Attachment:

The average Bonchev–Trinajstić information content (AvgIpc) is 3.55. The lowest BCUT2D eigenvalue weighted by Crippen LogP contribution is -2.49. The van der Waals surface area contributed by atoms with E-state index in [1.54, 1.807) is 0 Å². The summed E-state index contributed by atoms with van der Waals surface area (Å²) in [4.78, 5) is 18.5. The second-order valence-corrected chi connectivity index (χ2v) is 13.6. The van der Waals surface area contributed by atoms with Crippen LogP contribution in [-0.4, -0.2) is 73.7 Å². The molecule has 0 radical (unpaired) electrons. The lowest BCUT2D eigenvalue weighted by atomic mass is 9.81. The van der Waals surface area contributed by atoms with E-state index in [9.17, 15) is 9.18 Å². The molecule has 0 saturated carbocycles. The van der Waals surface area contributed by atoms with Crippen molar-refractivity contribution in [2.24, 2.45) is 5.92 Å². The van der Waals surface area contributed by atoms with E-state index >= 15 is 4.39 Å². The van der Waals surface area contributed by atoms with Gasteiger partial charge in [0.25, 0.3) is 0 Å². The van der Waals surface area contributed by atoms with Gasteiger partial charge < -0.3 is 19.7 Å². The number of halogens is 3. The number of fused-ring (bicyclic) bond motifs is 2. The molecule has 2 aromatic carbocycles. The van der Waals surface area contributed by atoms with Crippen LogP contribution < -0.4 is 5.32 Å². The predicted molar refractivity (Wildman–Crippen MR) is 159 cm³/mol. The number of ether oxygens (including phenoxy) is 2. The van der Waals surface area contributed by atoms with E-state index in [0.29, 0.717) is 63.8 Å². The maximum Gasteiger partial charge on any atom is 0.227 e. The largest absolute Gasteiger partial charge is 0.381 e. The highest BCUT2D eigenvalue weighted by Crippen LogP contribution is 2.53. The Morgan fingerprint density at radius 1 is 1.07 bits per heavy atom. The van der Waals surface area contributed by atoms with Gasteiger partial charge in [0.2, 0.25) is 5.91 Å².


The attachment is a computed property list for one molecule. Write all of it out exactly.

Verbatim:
The average Bonchev–Trinajstić information content (AvgIpc) is 3.55. The lowest BCUT2D eigenvalue weighted by Crippen LogP contribution is -2.49. The van der Waals surface area contributed by atoms with E-state index in [1.54, 1.807) is 0 Å². The summed E-state index contributed by atoms with van der Waals surface area (Å²) in [4.78, 5) is 18.5. The second-order valence-corrected chi connectivity index (χ2v) is 13.6. The van der Waals surface area contributed by atoms with Crippen LogP contribution in [-0.4, -0.2) is 73.7 Å². The molecule has 0 radical (unpaired) electrons. The lowest BCUT2D eigenvalue weighted by atomic mass is 9.81. The van der Waals surface area contributed by atoms with E-state index in [9.17, 15) is 9.18 Å². The molecule has 0 saturated carbocycles. The van der Waals surface area contributed by atoms with Crippen molar-refractivity contribution in [2.24, 2.45) is 5.92 Å². The van der Waals surface area contributed by atoms with E-state index >= 15 is 4.39 Å². The van der Waals surface area contributed by atoms with Gasteiger partial charge in [0.25, 0.3) is 0 Å². The van der Waals surface area contributed by atoms with Gasteiger partial charge < -0.3 is 19.7 Å². The number of halogens is 3. The number of fused-ring (bicyclic) bond motifs is 2. The molecule has 2 aromatic carbocycles. The van der Waals surface area contributed by atoms with Crippen LogP contribution < -0.4 is 5.32 Å². The predicted molar refractivity (Wildman–Crippen MR) is 159 cm³/mol. The number of ether oxygens (including phenoxy) is 2. The van der Waals surface area contributed by atoms with E-state index in [0.29, 0.717) is 63.8 Å². The maximum Gasteiger partial charge on any atom is 0.227 e. The largest absolute Gasteiger partial charge is 0.381 e. The highest BCUT2D eigenvalue weighted by Crippen LogP contribution is 2.53. The Morgan fingerprint density at radius 1 is 1.07 bits per heavy atom. The van der Waals surface area contributed by atoms with Gasteiger partial charge in [0.2, 0.25) is 5.91 Å².